Cato Institute Project on Jones Act Reform

The Cato Institute seeks to raise awareness about the Jones Act and lay the groundwork for the repeal or reform of this outdated law.

Since 1920 the Jones Act has mandated that the sea transport of cargo between U.S. ports must be performed by vessels that are U.S.-built, U.S.-owned, U.S. flagged, and U.S.-crewed. Justified on national security grounds, the law was meant to ensure a strong maritime sector to bolster U.S. capabilities in times of war or national emergency. These envisioned benefits, however, have proved illusory while the Jones Act has imposed a very real and ongoing economic burden. Despite this, the law survives thanks to well-connected supporters and ignorance of the Jones Act and its costs by the general public.

The Cato Institute aims to shake up this status quo by shining a spotlight on the Jones Act’s myriad negative impacts and exposing its alleged benefits as entirely hollow. By systematically laying bare the truth about this nearly 100 year old failed law, the Cato Institute Project on Jones Act Reform is meant to raise public awareness and lay the groundwork for its repeal or reform.


Featured Work


The Jones Act
A Burden America Can No Longer Bear

For nearly 100 years, a federal law known as the Jones Act has restricted water transportation of cargo between U.S. ports to ships that are U.S.-owned, U.S.-crewed, U.S.-registered, and U.S.-built. Justified on national security grounds as a means to bolster the U.S. maritime industry, the unsurprising result of this law has been to impose significant costs on the U.S. economy while providing few of the promised benefits. In this paper, Cato scholars Colin Grabow, Inu Manak, and Daniel J. Ikenson examine how such an archaic, burdensome law has been able to withstand scrutiny and persist for almost a century, and present a series of options for reforming this archaic law and reducing its costly burdens.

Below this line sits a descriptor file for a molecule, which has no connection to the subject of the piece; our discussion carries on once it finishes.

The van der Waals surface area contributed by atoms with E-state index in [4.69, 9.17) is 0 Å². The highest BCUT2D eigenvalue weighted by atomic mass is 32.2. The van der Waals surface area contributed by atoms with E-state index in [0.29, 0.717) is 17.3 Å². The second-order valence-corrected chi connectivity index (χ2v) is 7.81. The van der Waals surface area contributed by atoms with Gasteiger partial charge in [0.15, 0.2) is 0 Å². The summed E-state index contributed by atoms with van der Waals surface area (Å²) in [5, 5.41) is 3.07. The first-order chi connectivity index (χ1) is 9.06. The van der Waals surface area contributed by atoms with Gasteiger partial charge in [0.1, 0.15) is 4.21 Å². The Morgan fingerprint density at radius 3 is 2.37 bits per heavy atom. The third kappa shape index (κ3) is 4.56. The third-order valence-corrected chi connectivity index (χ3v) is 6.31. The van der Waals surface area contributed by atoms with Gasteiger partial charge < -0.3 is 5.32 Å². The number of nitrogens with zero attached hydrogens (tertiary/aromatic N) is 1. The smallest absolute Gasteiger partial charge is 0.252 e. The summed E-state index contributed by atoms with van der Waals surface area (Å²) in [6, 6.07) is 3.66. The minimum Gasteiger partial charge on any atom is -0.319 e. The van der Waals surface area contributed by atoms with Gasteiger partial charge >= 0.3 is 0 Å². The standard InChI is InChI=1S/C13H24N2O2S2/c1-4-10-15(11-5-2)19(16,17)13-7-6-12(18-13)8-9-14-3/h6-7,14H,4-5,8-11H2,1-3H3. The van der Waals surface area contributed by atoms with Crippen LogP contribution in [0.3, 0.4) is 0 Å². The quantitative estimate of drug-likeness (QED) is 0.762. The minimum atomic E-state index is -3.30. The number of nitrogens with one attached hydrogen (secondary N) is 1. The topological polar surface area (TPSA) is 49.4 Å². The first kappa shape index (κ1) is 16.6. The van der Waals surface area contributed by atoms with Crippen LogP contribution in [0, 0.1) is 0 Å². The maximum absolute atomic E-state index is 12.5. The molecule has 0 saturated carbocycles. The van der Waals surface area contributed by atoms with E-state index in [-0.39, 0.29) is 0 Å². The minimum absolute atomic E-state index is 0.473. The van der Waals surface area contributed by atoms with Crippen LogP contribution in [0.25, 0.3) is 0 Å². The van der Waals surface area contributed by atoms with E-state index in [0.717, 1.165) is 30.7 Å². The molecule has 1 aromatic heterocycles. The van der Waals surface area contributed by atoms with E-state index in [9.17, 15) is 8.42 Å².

Multimedia

More on the Jones Act

Commentary

Alaska Lawmakers Must Get Serious About Jones Act Repeal

By Colin Grabow. The Hill (Online). October 10, 2018.

Duncan Hunter Should Stop Supporting the Jones Act and Sink This Rusted-Out Hulk of a Law

By Colin Grabow. Riverside Press-Enterprise. August 5, 2018.

No Truckers? Let’s Try Ships

By Colin Grabow. National Review (Online). July 26, 2018.

Cato @ Liberty

It’s Time to Put the Jones Act Under the Microscope

By Inu Manak. November 16, 2018.

The Jones Act Isn’t Working. Just Ask Its Supporters.

By Colin Grabow. October 23, 2018.

Another Jones Act Absurdity

By Colin Grabow. September 21, 2018.

Cato Studies

The Jones Act: A Burden America Can No Longer Bear

By Colin Grabow, Inu Manak, and Daniel J. Ikenson. Policy Analysis No. 845. June 28, 2018.

Cato Reviews & Journals

Does the Jones Act Endanger American Seamen?

Thomas Grennes. Regulation. Fall 2017.

America’s Welfare Queen Fleet: The Need for Maritime Policy Reform

Robert Quartel. Regulation. Summer 1991.

Events

The Jones Act: Charting a New Course after a Century of Failure

Featuring Daniel Griswold, Colin Grabow, Manuel Reyes, Bryan Riley, James W. Coleman, Jennifer Danner Riccardi, Ted Loch-Temzelides, Daniel J. Ikenson, Steve Ellis, Nick Loris, Robert Quartel, Christopher A. Preble, Keliʻi Akina, Thomas Grennes, Howard Gutman, Michael Hansen, Inu Manak, George Landrith, & Brett Fortnam. December 6, 2018. Conference.